The myelin sheath is a protective covering that surrounds fibres called axons, the long thin projections that extend from the main body of a nerve cell or neuron. This sheath is composed of protein and lipids.
Axons vary in length from 1 millimetre to up to 1 metre or more and carry nerve signals away from the main neuronal body to other nerve cells, muscles and glands. When axons are bundled together, they form nerves which create a network for the passage of electrical nerve impulses across the body.
The main function of myelin is to protect and insulate these axons and enhance their transmission of electrical impulses. If myelin is damaged, the transmission of these impulses is slowed down, which is seen in severe neurological conditions such as multiple sclerosis.
Myelin surrounds and insulates the axon and builds specialized molecular structures at small, uncovered gaps in the sheath, which are referred to as the nodes of Ranvier. In the case of unmyelinated axons, the nerve impulse (action potential) moves along the axon continuously. By contrast, in a myelinated nerve fiber, currents can only occur where the axonal membrane is uncovered, at the nodes of Ranvier.
The lipid-rich myelin sheath therefore acts as an insulator, offering high transverse resistance and only allowing a current to flow along the segments that lie between these nodes of Ranvier.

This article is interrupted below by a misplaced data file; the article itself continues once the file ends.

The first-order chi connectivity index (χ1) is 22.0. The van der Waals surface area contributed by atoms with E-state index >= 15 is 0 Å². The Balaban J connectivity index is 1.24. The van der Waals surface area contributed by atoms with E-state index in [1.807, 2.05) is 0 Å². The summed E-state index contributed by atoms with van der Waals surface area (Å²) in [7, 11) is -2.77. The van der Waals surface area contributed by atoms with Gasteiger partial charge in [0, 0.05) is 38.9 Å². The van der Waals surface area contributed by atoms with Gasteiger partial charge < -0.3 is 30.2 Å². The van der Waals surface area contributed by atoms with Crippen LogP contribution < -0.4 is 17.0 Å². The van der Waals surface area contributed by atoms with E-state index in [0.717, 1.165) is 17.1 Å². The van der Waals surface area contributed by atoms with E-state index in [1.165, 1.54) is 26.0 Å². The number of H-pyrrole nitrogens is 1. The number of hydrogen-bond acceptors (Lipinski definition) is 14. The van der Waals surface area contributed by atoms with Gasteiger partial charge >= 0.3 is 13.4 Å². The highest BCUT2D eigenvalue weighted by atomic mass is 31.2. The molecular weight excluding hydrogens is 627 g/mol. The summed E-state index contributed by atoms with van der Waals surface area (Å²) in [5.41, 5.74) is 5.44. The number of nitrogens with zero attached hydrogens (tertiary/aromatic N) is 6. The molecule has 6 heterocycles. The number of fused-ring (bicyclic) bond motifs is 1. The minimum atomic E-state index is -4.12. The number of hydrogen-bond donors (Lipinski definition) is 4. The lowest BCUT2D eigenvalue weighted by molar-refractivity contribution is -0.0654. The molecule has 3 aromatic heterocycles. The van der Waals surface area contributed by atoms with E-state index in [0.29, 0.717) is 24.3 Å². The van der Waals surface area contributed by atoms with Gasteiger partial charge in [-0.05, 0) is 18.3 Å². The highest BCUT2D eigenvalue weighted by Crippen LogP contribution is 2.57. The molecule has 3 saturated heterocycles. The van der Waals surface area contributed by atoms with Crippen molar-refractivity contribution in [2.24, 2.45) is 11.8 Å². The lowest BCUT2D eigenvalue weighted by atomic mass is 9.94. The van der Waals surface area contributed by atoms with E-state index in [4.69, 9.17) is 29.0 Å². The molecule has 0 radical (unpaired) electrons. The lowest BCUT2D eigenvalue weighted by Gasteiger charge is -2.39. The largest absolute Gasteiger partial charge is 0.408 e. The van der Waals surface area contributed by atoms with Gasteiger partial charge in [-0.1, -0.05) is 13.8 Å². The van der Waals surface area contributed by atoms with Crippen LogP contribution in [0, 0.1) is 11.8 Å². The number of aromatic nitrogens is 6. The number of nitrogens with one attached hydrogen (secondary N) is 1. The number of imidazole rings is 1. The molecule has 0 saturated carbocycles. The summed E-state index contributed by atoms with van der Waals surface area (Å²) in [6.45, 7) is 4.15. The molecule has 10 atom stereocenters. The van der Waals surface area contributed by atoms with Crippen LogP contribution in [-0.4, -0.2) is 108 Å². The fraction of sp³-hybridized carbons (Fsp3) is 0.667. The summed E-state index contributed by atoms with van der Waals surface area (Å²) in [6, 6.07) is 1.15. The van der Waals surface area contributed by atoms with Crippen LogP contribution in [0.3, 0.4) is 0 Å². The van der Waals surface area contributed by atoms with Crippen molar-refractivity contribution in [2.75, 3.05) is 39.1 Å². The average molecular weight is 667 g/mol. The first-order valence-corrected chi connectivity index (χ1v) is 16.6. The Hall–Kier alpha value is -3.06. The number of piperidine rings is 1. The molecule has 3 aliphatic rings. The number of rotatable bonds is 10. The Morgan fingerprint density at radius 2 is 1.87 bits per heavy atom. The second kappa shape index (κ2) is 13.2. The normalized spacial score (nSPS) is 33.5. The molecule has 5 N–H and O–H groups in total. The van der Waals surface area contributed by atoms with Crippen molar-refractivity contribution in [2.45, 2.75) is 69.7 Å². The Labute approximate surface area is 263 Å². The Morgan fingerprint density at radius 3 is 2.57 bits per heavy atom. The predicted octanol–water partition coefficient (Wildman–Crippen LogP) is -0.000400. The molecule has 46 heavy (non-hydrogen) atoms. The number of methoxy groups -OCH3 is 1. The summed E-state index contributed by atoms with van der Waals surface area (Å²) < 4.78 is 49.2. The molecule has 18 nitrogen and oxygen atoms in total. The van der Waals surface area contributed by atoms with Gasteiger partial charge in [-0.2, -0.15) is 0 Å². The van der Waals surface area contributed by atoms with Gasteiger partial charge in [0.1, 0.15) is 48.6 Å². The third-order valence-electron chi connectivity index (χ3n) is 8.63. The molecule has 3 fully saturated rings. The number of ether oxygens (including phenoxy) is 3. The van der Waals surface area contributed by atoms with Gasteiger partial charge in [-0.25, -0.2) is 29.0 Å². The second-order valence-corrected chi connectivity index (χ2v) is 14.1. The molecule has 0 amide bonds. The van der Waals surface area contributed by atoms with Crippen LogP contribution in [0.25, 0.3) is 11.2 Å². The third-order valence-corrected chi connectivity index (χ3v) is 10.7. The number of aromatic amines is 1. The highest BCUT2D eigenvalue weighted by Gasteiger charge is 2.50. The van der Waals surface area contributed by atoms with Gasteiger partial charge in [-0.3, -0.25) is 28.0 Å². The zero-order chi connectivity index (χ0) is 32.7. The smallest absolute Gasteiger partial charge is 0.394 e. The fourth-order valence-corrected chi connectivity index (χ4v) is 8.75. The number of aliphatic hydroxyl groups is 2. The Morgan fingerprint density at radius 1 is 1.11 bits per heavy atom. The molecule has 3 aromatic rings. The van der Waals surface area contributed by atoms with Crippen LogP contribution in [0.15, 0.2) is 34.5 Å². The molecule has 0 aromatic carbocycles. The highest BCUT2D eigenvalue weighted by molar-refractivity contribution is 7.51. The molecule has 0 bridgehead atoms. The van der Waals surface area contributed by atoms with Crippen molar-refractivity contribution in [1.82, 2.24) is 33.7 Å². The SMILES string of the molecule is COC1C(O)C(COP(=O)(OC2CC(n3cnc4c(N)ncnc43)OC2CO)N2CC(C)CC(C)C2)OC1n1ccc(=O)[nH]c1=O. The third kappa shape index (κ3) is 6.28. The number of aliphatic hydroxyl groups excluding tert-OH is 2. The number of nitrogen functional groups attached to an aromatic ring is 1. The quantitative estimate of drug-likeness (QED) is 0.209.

Taking the most thoroughly myelinated axon as an example, which is 12 to 20μm in diameter, the speed at which an impulse is conducted along the axon is 70 to 120 metres per second (m/s), which is the speed of a race car.
Another example of how space and energy is saved by the myelin sheath can be illustrated through the comparison of squid and frog axons. In the squid, a giant axon can span a diameter of 500μm but is unmyelinated while a frog axon is only 12μm in diameter and myelinated. Calculations show that when both nerves conduct an impulse at a speed of 25m/s and a temperature of 20˚C, the unmyelinated squid axon uses up 5,000 times more energy and 1,500 times more space than the frog axon.
Multiple sclerosis is an autoimmune condition where the body’s own immune cells attack this myelin sheath. T cells strip the myelin from the nerve fibers it protects, meaning the fibers are left exposed and uninsulated. These unprotected nerves are then less able to conduct electrical impulses from the brain to other parts of the body and the nerve signals sent to the brain are delayed and distorted. The damaged areas of the nerve where the myelin has been destroyed forms hard scar tissue (sclerosis) that further disrupts the conduction capacity of the nerve. These scarred areas are also referred to as plaques and they can be identified using magnetic resonance imaging, a technique that aids doctors in the diagnosis of multiple sclerosis.
As more myelin is destroyed, the less efficient the nerves are at transmitting nerve impulses. The severity of multiple sclerosis symptoms depends on whether the myelin has been partially or completely stripped from the nerve fibers. Determining the extent of damage to the myelin sheath may be key to predicting how severe symptoms will become.